If the bioavailability (i.e., the rate and extent of availability) of an active ingredient common to two distinct pharmaceutical products is nearly the same, whenever the drugs are given in the same molar dose and through the same route of administration (e.g., oral route), the two drug products are considered as being bioequivalent
. It is expected that two bioequivalent
drug formulations have comparable in vivo performances and, therefore, share a common optimized dose regimen and an identical clinical efficacy and safety profile (5,6).
It also provides important capabilities to FEMSA Comercio in the operation of standalone beauty store retail banners, pharmaceutical distribution to third-party clients, and the production of generic and bioequivalent
Serbia's Pharmaceutical Group STADA began selling drug, a bioequivalent
to Viagra, in Germany.
drug formulations have the same bioavailability; that is, the same rate and extent of absorption.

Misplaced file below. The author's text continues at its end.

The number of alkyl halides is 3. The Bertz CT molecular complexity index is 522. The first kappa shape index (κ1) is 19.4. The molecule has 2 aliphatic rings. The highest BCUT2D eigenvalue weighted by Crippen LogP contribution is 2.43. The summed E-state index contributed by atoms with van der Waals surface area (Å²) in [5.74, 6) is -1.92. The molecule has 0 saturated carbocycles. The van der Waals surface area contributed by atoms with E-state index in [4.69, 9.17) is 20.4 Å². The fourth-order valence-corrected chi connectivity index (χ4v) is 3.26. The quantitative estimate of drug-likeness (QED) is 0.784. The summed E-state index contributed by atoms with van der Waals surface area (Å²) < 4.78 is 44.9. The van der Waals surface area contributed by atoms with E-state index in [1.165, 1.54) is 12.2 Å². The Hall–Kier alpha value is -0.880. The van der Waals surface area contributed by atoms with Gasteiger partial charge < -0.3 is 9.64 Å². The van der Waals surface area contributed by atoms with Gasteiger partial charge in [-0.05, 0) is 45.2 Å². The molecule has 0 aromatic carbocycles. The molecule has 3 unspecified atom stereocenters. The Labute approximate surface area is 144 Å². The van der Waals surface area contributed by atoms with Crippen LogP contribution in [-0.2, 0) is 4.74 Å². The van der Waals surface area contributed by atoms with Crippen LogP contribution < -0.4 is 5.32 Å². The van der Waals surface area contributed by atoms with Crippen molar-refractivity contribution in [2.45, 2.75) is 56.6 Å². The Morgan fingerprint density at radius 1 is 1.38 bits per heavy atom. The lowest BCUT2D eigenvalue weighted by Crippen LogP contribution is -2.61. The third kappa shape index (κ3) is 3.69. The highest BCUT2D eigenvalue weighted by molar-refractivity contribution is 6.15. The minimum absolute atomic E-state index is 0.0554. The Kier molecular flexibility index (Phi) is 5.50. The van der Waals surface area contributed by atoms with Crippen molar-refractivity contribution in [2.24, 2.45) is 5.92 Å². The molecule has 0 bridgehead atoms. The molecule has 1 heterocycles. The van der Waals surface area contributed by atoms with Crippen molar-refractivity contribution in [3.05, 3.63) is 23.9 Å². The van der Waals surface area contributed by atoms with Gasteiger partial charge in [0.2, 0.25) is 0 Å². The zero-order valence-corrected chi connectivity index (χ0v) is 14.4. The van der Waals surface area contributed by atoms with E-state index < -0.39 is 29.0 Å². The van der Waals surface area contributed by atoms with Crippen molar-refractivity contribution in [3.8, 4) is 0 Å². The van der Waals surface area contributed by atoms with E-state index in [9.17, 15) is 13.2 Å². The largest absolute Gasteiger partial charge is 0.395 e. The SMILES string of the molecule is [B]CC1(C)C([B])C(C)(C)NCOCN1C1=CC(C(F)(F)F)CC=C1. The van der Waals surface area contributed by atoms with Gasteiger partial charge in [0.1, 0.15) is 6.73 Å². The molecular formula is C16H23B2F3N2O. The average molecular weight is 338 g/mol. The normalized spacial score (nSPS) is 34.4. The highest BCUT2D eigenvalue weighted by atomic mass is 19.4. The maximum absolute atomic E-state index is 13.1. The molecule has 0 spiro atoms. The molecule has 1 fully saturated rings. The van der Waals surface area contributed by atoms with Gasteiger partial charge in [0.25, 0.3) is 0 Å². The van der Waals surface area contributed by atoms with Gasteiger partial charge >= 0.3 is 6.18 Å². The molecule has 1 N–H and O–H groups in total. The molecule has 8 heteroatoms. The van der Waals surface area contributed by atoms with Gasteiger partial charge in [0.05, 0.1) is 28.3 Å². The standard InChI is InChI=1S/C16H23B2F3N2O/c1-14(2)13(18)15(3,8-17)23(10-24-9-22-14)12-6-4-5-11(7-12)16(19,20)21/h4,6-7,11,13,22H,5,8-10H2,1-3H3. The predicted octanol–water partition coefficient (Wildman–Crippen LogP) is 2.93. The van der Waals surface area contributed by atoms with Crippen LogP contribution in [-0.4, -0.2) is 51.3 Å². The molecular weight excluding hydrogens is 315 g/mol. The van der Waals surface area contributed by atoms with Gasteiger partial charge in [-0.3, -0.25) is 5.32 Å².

"People mistake bioequivalent
as identical to the brands but scientifically, bioequivalent
means similar but not the same.
Two different algal oil capsule supplements and an algal oil-fortified food represent bioequivalent
and safe sources of DHA.
Hecoria is an AB-rated generic therapeutic bioequivalent
to Prograf (tacrolimus capsules) approved by the FDA for the prevention of organ rejection in patients receiving liver or kidney transplants.
The Food and Drug Administration approved the marketing of generic topiramate for seizure disorders in April, and maintains that generic formulations of any drug must be bioequivalent
to the brand formulation.
Results of the study indicate that the MetControl Metformin chewing gum and traditional Metformin tablets are bioequivalent
in respect of both the rate and the extent of systemic absorption such that MetControl and Metformin tablets are therapeutically equivalent and therefore interchangeable.
A recent position paper from the American Academy of Neurology (AAN) states that generic anti-seizure medications may not be bioequivalent
to their brand name versions.
Under data exclusivity, a controversial rule first imposed in 1987, for a period of about eight years after approval of a new drug, a country cannot accept an application for a generic bioequivalent
to a brand-name drug even if the patent is expired or is otherwise not a problem, because that is called "unfair" use of the knowledge that the brand-name drug worked in the first place.